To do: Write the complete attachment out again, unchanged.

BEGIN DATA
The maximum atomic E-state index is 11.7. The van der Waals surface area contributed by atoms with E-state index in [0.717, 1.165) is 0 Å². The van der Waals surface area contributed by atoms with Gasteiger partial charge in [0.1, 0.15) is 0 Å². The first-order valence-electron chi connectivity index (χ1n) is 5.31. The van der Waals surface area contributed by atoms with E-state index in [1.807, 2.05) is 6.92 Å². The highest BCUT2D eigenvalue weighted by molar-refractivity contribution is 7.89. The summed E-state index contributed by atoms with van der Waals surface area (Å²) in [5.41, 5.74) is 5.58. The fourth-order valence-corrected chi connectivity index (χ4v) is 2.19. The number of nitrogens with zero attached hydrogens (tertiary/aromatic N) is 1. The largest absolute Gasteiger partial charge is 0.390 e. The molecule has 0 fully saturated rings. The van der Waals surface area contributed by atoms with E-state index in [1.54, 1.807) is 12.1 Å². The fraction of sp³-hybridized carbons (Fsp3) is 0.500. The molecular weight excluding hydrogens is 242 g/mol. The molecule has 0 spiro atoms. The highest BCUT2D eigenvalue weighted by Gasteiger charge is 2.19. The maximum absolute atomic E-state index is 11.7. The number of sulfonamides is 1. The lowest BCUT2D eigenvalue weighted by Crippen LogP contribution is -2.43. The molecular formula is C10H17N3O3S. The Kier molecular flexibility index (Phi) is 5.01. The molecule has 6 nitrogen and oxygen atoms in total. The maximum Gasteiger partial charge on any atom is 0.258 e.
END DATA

The maximum atomic E-state index is 11.7. The van der Waals surface area contributed by atoms with E-state index in [0.717, 1.165) is 0 Å². The van der Waals surface area contributed by atoms with Gasteiger partial charge in [0.1, 0.15) is 0 Å². The first-order valence-electron chi connectivity index (χ1n) is 5.31. The van der Waals surface area contributed by atoms with E-state index in [1.807, 2.05) is 6.92 Å². The highest BCUT2D eigenvalue weighted by molar-refractivity contribution is 7.89. The summed E-state index contributed by atoms with van der Waals surface area (Å²) in [5.41, 5.74) is 5.58. The fourth-order valence-corrected chi connectivity index (χ4v) is 2.19. The number of nitrogens with zero attached hydrogens (tertiary/aromatic N) is 1. The largest absolute Gasteiger partial charge is 0.390 e. The molecule has 0 fully saturated rings. The van der Waals surface area contributed by atoms with E-state index in [1.54, 1.807) is 12.1 Å². The fraction of sp³-hybridized carbons (Fsp3) is 0.500. The molecular weight excluding hydrogens is 242 g/mol. The molecule has 0 spiro atoms. The highest BCUT2D eigenvalue weighted by Gasteiger charge is 2.19. The maximum absolute atomic E-state index is 11.7. The number of sulfonamides is 1. The lowest BCUT2D eigenvalue weighted by Crippen LogP contribution is -2.43. The molecular formula is C10H17N3O3S. The Kier molecular flexibility index (Phi) is 5.01. The molecule has 6 nitrogen and oxygen atoms in total. The maximum Gasteiger partial charge on any atom is 0.258 e.